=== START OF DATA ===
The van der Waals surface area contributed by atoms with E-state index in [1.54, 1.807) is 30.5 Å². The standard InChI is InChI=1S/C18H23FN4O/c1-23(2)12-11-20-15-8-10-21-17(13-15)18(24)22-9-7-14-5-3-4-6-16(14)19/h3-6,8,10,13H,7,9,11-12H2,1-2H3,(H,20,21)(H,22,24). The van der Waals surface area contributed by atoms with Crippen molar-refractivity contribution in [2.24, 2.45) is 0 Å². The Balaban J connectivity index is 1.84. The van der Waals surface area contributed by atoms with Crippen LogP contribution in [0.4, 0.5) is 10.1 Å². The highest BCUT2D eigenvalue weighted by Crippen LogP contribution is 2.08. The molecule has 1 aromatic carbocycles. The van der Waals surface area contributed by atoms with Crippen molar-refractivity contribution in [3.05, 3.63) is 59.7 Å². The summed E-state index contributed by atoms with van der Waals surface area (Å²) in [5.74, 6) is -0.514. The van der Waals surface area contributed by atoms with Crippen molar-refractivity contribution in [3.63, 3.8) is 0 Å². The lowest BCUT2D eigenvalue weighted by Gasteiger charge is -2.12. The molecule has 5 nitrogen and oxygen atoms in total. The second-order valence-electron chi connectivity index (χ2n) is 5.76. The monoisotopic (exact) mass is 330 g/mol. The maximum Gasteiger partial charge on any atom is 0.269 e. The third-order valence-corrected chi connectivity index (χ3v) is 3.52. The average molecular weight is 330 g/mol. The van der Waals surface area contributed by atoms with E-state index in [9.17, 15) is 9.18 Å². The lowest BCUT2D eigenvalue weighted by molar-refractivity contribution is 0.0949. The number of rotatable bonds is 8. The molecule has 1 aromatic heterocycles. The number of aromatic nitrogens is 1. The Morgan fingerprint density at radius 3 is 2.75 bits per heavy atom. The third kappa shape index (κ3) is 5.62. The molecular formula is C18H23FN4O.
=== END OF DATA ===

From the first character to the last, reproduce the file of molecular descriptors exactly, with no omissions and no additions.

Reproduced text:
The van der Waals surface area contributed by atoms with E-state index in [1.54, 1.807) is 30.5 Å². The standard InChI is InChI=1S/C18H23FN4O/c1-23(2)12-11-20-15-8-10-21-17(13-15)18(24)22-9-7-14-5-3-4-6-16(14)19/h3-6,8,10,13H,7,9,11-12H2,1-2H3,(H,20,21)(H,22,24). The van der Waals surface area contributed by atoms with Crippen molar-refractivity contribution in [2.24, 2.45) is 0 Å². The Balaban J connectivity index is 1.84. The van der Waals surface area contributed by atoms with Crippen LogP contribution in [0.4, 0.5) is 10.1 Å². The highest BCUT2D eigenvalue weighted by Crippen LogP contribution is 2.08. The molecule has 1 aromatic carbocycles. The van der Waals surface area contributed by atoms with Crippen molar-refractivity contribution in [3.05, 3.63) is 59.7 Å². The summed E-state index contributed by atoms with van der Waals surface area (Å²) in [5.74, 6) is -0.514. The van der Waals surface area contributed by atoms with Crippen molar-refractivity contribution in [3.63, 3.8) is 0 Å². The lowest BCUT2D eigenvalue weighted by Gasteiger charge is -2.12. The molecule has 5 nitrogen and oxygen atoms in total. The second-order valence-electron chi connectivity index (χ2n) is 5.76. The monoisotopic (exact) mass is 330 g/mol. The maximum Gasteiger partial charge on any atom is 0.269 e. The third-order valence-corrected chi connectivity index (χ3v) is 3.52. The average molecular weight is 330 g/mol. The van der Waals surface area contributed by atoms with E-state index in [9.17, 15) is 9.18 Å². The lowest BCUT2D eigenvalue weighted by molar-refractivity contribution is 0.0949. The number of rotatable bonds is 8. The molecule has 1 aromatic heterocycles. The number of aromatic nitrogens is 1. The Morgan fingerprint density at radius 3 is 2.75 bits per heavy atom. The third kappa shape index (κ3) is 5.62. The molecular formula is C18H23FN4O.